The display was intense, bright and constantly moving, with all the color and vibrancy you would associate with a classic high-latitude event. After a couple of hours of shooting, I spent another hour just lying on my back and gazing into the sky, mesmerised by the natural lightshow going off overhead. Later I found that my images, shot on ISO400 slide film, had captured the scene pretty much as I remembered it.
The second time I saw an Irish aurora was in March of this year. The St. Patrick’s Day event produced vivid and memorable auroras at higher latitudes, but at lower latitudes like northern Britain and Ireland, the display was very faint, at least to the naked eye.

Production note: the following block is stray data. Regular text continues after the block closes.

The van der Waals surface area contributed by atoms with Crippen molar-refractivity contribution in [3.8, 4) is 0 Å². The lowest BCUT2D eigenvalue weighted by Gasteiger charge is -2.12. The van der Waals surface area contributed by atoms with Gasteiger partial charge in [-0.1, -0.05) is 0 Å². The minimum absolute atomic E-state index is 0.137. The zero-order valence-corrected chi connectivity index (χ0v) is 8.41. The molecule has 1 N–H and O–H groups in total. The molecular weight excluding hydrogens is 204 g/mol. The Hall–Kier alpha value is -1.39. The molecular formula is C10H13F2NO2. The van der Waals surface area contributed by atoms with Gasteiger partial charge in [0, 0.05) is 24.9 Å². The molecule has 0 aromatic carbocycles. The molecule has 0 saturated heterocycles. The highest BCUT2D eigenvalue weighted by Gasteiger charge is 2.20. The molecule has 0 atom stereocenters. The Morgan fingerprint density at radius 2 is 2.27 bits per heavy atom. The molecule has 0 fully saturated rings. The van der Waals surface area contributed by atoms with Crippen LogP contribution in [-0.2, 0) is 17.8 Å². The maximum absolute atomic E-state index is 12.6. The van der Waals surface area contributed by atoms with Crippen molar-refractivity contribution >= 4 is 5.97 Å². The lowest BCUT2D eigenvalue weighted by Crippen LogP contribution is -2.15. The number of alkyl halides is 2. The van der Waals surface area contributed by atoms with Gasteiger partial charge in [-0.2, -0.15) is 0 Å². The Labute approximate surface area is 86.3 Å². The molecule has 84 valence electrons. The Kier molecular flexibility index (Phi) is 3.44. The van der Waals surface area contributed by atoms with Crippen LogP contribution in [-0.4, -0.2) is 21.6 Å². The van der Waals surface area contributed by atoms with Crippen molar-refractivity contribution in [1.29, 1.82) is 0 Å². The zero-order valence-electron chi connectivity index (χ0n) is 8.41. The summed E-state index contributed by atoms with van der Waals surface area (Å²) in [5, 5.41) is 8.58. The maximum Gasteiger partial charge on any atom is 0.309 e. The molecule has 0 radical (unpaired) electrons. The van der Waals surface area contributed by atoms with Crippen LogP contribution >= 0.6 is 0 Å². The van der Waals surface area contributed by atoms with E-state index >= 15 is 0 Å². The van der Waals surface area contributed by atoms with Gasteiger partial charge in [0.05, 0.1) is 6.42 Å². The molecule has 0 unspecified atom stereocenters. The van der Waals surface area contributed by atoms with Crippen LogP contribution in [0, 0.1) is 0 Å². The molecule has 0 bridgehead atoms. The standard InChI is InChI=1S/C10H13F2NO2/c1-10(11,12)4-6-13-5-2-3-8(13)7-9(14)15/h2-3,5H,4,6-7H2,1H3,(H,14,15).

When I drove out from my home on the northwest coast of Ireland for a look, the NOAA Ovation computer model was telling me we were well inside the view line.
Yet I could see nothing. I drove out to the coast, well away from street lighting, killed the car lights, and peered into the inky blackness of the northern sky. After a minute or two I began to wonder if I could discern a faint discrepancy in the sky. Or was it just some cloud? I couldn’t tell for sure.
So I set up my camera on a tripod, jacked up the ISO and made a 30 second exposure. And there they were, rendered unmistakeably on the camera LCD as a band of luminous green with upper pillars of delicate magenta. Yet the display was still barely visible to my eyes.
So what was going on? Was the camera sensor somehow embellishing what was there, or were my eyes at fault? The answer harks back to basic school biology lessons on the structure of the human eye. In simple terms, our sight relies on two different types of receptor cell.